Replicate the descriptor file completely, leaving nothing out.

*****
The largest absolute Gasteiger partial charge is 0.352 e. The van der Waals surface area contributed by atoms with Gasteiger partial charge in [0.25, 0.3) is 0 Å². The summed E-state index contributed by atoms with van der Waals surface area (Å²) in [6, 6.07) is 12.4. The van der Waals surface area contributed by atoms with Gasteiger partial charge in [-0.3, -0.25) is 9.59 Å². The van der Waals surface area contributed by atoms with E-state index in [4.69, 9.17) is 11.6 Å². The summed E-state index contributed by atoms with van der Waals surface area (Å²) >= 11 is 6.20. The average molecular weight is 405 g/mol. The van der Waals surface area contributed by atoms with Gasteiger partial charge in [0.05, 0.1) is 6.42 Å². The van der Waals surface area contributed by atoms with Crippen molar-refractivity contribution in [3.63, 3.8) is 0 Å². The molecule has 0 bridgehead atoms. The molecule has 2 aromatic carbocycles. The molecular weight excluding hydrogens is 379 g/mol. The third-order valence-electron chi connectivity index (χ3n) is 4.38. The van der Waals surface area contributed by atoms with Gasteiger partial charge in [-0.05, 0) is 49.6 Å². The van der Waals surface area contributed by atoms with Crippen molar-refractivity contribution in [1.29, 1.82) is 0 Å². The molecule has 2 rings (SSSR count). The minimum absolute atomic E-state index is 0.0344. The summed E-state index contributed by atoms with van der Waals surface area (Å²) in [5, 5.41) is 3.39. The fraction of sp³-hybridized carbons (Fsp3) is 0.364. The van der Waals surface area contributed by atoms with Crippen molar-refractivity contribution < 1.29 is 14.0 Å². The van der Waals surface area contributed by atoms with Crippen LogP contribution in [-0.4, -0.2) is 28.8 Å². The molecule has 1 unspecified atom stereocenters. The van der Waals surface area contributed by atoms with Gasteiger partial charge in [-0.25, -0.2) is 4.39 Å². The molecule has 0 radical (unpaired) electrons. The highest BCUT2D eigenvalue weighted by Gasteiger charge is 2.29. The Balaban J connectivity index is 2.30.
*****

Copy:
The largest absolute Gasteiger partial charge is 0.352 e. The van der Waals surface area contributed by atoms with Gasteiger partial charge in [0.25, 0.3) is 0 Å². The summed E-state index contributed by atoms with van der Waals surface area (Å²) in [6, 6.07) is 12.4. The van der Waals surface area contributed by atoms with Gasteiger partial charge in [-0.3, -0.25) is 9.59 Å². The van der Waals surface area contributed by atoms with E-state index in [4.69, 9.17) is 11.6 Å². The summed E-state index contributed by atoms with van der Waals surface area (Å²) >= 11 is 6.20. The average molecular weight is 405 g/mol. The van der Waals surface area contributed by atoms with Gasteiger partial charge in [0.05, 0.1) is 6.42 Å². The van der Waals surface area contributed by atoms with Crippen molar-refractivity contribution in [3.63, 3.8) is 0 Å². The molecule has 0 bridgehead atoms. The molecule has 2 aromatic carbocycles. The molecular weight excluding hydrogens is 379 g/mol. The third-order valence-electron chi connectivity index (χ3n) is 4.38. The van der Waals surface area contributed by atoms with Gasteiger partial charge in [-0.05, 0) is 49.6 Å². The van der Waals surface area contributed by atoms with Crippen molar-refractivity contribution in [1.29, 1.82) is 0 Å². The molecule has 2 rings (SSSR count). The minimum absolute atomic E-state index is 0.0344. The summed E-state index contributed by atoms with van der Waals surface area (Å²) in [5, 5.41) is 3.39. The fraction of sp³-hybridized carbons (Fsp3) is 0.364. The van der Waals surface area contributed by atoms with Crippen molar-refractivity contribution < 1.29 is 14.0 Å². The van der Waals surface area contributed by atoms with Crippen LogP contribution in [-0.4, -0.2) is 28.8 Å². The molecule has 1 unspecified atom stereocenters. The van der Waals surface area contributed by atoms with Gasteiger partial charge in [-0.25, -0.2) is 4.39 Å². The molecule has 0 radical (unpaired) electrons. The highest BCUT2D eigenvalue weighted by Gasteiger charge is 2.29. The Balaban J connectivity index is 2.30.